Be­larus and Poland: a dif­fi­cult balance

Why are Minsk and War­saw still avoid­ing bit­ter his­tor­i­cal polemic

The Ukrainian Week - - CONTENTS - Syarhey Pul­sha

Pol­ish-Be­laru­sian re­la­tions are a para­dox­i­cal ex­am­ple of how it is pos­si­ble to build a prag­matic and in some ways even re­spect­ful re­la­tion­ship on var­i­ous mu­tual griev­ances. Re­la­tions be­tween the two coun­tries have never been easy, but at the same time they can­not cur­rently be called con­fronta­tional. It might not be a friend­ship, but it is surely a mu­tu­ally ben­e­fi­cial part­ner­ship.


Be­larus and Poland have a lot of com­mon his­tory. They were to­gether as part of the Grand Duchy of Lithua­nia, which the Be­laru­sians rea­son­ably con­sider to be their own state (at least Be­laru­sian was its state lan­guage and the 1588 Third Statute was writ­ten in it). Later, these lands came un­der the con­trol of the Pol­ish kings. Fol­low­ing the three par­ti­tions of the Pol­ish-Lithua­nian Com­mon­wealth, Be­larus and Poland ended up as part of the Rus­sian Em­pire, which col­lapsed in 1917. The Poles man­aged to build their own state, while the Be­laru­sians were ab­sorbed into the USSR with much of Be­larus re­main­ing in Poland: the bor­der was 30 km from Minsk. Af­ter the "Red Army lib­er­a­tion" of 1939, or rather the par­ti­tion of Poland be­tween Ger­many and the USSR (re­mem­ber the Molo­tov-Ribben­trop Pact?), the west­ern re­gions of Be­larus (or the Kresy [Eastern Bor­der­lands] of Poland) were an­nexed into the Be­laru­sian Soviet So­cial­ist Re­pub­lic (BSSR). In 1944, Stalin handed the city of Bi­ałys­tok over to Poland, as a re­sult of which a "pop­u­la­tion ex­change" took place: eth­nic Poles were sent from the USSR to Poland, while Rus­sians, Ukraini­ans, Be­laru­sians and Lithua­ni­ans went in the op­po­site di­rec­tion (which, by the way, can be called a "re­hearsal" for the no­to­ri­ous Op­er­a­tion Vis­tula).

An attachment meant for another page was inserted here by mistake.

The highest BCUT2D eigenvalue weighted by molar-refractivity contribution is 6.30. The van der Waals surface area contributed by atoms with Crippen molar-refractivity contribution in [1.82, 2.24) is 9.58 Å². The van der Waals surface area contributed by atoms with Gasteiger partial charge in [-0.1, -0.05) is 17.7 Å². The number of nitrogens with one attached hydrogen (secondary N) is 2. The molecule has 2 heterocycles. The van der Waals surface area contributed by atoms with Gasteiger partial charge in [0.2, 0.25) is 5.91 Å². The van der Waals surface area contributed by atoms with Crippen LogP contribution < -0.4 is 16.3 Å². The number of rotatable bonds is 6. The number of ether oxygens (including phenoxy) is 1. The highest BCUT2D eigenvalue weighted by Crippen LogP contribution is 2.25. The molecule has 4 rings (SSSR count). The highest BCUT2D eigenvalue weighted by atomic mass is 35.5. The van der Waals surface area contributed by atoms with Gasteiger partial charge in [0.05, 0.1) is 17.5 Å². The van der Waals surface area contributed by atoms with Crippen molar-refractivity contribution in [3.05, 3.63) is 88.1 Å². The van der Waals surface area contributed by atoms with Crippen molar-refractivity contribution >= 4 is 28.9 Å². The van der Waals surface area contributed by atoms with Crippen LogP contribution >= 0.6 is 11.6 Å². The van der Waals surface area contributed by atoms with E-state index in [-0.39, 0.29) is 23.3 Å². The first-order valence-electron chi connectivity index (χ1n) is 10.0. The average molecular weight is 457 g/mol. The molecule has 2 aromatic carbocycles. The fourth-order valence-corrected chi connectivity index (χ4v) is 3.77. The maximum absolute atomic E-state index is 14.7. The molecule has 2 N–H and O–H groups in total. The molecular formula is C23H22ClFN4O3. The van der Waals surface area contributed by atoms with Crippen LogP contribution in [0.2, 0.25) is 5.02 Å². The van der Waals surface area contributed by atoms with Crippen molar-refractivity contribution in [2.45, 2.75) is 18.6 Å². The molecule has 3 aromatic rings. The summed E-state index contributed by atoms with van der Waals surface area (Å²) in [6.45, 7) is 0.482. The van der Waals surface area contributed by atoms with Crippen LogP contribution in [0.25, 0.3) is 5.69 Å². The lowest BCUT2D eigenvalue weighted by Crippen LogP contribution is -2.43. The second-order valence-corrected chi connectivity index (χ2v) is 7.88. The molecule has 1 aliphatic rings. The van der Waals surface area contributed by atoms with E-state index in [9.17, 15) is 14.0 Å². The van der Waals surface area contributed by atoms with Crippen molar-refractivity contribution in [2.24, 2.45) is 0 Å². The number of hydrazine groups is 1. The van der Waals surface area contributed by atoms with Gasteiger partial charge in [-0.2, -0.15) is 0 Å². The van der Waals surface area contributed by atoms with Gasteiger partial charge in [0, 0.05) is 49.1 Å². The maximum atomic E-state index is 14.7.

Fol­low­ing such his­tor­i­cal per­tur­ba­tions, it seems im­pos­si­ble to de­ter­mine any "his­tor­i­cal bor­der" be­tween the two states at all. This, it would seem, should give grounds for lengthy ter­ri­to­rial dis­putes be­tween the two coun­tries. But they sim­ply do not arise.

The Poles are very for­tu­nate that the leader of Be­larus re­mains Alyak­sandr Lukashenka. For this "his­to­rian by ed­u­ca­tion", the his­tory of his coun­try be­gan at best in 1921 with the for­ma­tion of the BSSR and on a broader scale from vic­tory in the Great Pa­tri­otic War in 1945. It is no ac­ci­dent he moved In­de­pen­dence Day to 3 July – the an­niver­sary of the lib­er­a­tion of Minsk. Lukashenka only forced him­self to men­tion the Be­laru­sian Peo­ple's Re­pub­lic (BPR), es­tab­lished in 1918, when the gen­eral pub­lic widely cel­e­brated its 100th an­niver­sary this year. Pre­vi­ously, such a phe­nom­e­non as the BPR sim­ply did not ex­ist for him.

There­fore, Be­larus does not of­fi­cially raise any ter­ri­to­rial or cul­tural claims to­wards Poland. Na­tional­minded Be­laru­sians qui­etly grum­ble about the Pol­ish "ap­pro­pri­a­tion" of com­mon his­tor­i­cal and cul­tural heroes, such as Koś­ciuszko, Ogiński and Mick­iewicz, but they are un­able to do any­thing about it. From time to time, "his­tor­i­cal maps" are pub­lished in Poland that des­ig­nate the Kresy as part of Pol­ish ter­ri­tory. Of­fi­cial Minsk turns a blind eye to such in­ci­dents that would pro­voke a painful re­ac­tion from any other state. Nor does it de­mand the re­turn of Bi­ałys­tok. All be­cause his­tory is not of great value for Lukashenka.